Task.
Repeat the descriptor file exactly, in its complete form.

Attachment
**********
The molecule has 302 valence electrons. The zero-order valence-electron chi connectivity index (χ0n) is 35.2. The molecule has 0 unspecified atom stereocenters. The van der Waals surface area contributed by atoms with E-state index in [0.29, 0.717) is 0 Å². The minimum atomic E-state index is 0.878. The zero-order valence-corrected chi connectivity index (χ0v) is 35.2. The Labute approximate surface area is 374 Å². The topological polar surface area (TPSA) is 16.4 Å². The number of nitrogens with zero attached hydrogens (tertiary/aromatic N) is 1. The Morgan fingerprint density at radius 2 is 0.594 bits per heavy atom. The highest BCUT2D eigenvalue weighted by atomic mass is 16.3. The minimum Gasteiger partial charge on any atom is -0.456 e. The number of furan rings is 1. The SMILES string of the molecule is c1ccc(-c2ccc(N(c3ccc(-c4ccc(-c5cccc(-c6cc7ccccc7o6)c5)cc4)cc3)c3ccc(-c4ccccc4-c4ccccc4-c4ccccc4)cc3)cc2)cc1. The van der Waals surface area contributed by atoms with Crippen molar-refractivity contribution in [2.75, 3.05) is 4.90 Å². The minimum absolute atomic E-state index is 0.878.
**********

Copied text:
The molecule has 302 valence electrons. The zero-order valence-electron chi connectivity index (χ0n) is 35.2. The molecule has 0 unspecified atom stereocenters. The van der Waals surface area contributed by atoms with E-state index in [0.29, 0.717) is 0 Å². The minimum atomic E-state index is 0.878. The zero-order valence-corrected chi connectivity index (χ0v) is 35.2. The Labute approximate surface area is 374 Å². The topological polar surface area (TPSA) is 16.4 Å². The number of nitrogens with zero attached hydrogens (tertiary/aromatic N) is 1. The Morgan fingerprint density at radius 2 is 0.594 bits per heavy atom. The highest BCUT2D eigenvalue weighted by atomic mass is 16.3. The minimum Gasteiger partial charge on any atom is -0.456 e. The number of furan rings is 1. The SMILES string of the molecule is c1ccc(-c2ccc(N(c3ccc(-c4ccc(-c5cccc(-c6cc7ccccc7o6)c5)cc4)cc3)c3ccc(-c4ccccc4-c4ccccc4-c4ccccc4)cc3)cc2)cc1. The van der Waals surface area contributed by atoms with Crippen molar-refractivity contribution in [2.75, 3.05) is 4.90 Å². The minimum absolute atomic E-state index is 0.878.